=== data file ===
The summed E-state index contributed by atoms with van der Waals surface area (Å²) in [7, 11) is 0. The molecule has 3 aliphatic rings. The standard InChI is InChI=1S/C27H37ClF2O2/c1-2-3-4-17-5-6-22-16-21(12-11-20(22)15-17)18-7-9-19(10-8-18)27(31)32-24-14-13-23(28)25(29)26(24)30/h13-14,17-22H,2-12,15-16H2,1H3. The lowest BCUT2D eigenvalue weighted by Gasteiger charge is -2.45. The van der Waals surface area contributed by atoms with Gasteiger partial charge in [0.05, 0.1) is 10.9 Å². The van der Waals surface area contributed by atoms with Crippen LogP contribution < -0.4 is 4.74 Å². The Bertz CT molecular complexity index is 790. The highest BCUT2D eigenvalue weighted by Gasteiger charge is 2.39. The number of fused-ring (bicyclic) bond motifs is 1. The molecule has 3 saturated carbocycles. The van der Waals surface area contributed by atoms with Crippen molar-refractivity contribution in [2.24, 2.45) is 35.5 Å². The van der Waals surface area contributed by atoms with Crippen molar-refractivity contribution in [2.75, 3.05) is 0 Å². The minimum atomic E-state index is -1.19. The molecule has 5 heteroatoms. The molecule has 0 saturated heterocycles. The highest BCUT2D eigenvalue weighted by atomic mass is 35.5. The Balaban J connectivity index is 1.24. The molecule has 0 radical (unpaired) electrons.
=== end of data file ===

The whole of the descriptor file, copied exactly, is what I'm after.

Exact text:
The summed E-state index contributed by atoms with van der Waals surface area (Å²) in [7, 11) is 0. The molecule has 3 aliphatic rings. The standard InChI is InChI=1S/C27H37ClF2O2/c1-2-3-4-17-5-6-22-16-21(12-11-20(22)15-17)18-7-9-19(10-8-18)27(31)32-24-14-13-23(28)25(29)26(24)30/h13-14,17-22H,2-12,15-16H2,1H3. The lowest BCUT2D eigenvalue weighted by Gasteiger charge is -2.45. The van der Waals surface area contributed by atoms with Gasteiger partial charge in [0.05, 0.1) is 10.9 Å². The van der Waals surface area contributed by atoms with Crippen LogP contribution < -0.4 is 4.74 Å². The Bertz CT molecular complexity index is 790. The highest BCUT2D eigenvalue weighted by Gasteiger charge is 2.39. The number of fused-ring (bicyclic) bond motifs is 1. The molecule has 3 saturated carbocycles. The van der Waals surface area contributed by atoms with Crippen molar-refractivity contribution in [2.24, 2.45) is 35.5 Å². The van der Waals surface area contributed by atoms with Crippen molar-refractivity contribution in [2.75, 3.05) is 0 Å². The minimum atomic E-state index is -1.19. The molecule has 5 heteroatoms. The molecule has 0 saturated heterocycles. The highest BCUT2D eigenvalue weighted by atomic mass is 35.5. The Balaban J connectivity index is 1.24. The molecule has 0 radical (unpaired) electrons.